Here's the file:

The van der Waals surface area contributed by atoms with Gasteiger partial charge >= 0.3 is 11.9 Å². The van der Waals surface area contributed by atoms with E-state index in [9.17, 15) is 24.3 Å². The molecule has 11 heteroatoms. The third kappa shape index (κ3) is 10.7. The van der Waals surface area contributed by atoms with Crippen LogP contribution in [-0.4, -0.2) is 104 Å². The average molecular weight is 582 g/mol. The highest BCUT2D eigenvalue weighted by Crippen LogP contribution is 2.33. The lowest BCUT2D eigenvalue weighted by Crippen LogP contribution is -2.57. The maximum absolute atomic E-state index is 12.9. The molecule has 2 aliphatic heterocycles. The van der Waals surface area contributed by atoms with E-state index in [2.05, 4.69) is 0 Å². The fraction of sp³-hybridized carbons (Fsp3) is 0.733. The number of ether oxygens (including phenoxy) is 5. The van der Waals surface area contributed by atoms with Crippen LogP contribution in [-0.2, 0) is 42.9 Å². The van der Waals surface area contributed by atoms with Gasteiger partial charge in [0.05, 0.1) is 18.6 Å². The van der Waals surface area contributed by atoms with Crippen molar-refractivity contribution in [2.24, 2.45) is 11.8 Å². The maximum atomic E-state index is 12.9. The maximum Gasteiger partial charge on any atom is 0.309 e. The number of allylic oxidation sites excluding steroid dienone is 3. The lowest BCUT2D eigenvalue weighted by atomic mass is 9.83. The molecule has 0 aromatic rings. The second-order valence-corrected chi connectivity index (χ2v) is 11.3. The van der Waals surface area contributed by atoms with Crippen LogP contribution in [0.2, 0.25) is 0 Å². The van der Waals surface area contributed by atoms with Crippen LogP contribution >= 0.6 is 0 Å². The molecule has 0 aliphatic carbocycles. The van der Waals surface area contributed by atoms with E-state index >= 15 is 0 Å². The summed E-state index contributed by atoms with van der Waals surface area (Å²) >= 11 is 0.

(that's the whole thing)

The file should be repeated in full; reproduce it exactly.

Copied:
The van der Waals surface area contributed by atoms with Gasteiger partial charge >= 0.3 is 11.9 Å². The van der Waals surface area contributed by atoms with E-state index in [9.17, 15) is 24.3 Å². The molecule has 11 heteroatoms. The third kappa shape index (κ3) is 10.7. The van der Waals surface area contributed by atoms with Crippen LogP contribution in [-0.4, -0.2) is 104 Å². The average molecular weight is 582 g/mol. The highest BCUT2D eigenvalue weighted by Crippen LogP contribution is 2.33. The lowest BCUT2D eigenvalue weighted by Crippen LogP contribution is -2.57. The maximum absolute atomic E-state index is 12.9. The molecule has 2 aliphatic heterocycles. The van der Waals surface area contributed by atoms with E-state index in [2.05, 4.69) is 0 Å². The fraction of sp³-hybridized carbons (Fsp3) is 0.733. The number of ether oxygens (including phenoxy) is 5. The van der Waals surface area contributed by atoms with Crippen LogP contribution in [-0.2, 0) is 42.9 Å². The van der Waals surface area contributed by atoms with Gasteiger partial charge in [0.05, 0.1) is 18.6 Å². The van der Waals surface area contributed by atoms with Crippen molar-refractivity contribution in [2.24, 2.45) is 11.8 Å². The maximum atomic E-state index is 12.9. The maximum Gasteiger partial charge on any atom is 0.309 e. The number of allylic oxidation sites excluding steroid dienone is 3. The lowest BCUT2D eigenvalue weighted by atomic mass is 9.83. The molecule has 0 aromatic rings. The second-order valence-corrected chi connectivity index (χ2v) is 11.3. The van der Waals surface area contributed by atoms with Crippen LogP contribution in [0.2, 0.25) is 0 Å². The van der Waals surface area contributed by atoms with Crippen LogP contribution >= 0.6 is 0 Å². The molecule has 0 aliphatic carbocycles. The van der Waals surface area contributed by atoms with E-state index >= 15 is 0 Å². The summed E-state index contributed by atoms with van der Waals surface area (Å²) >= 11 is 0.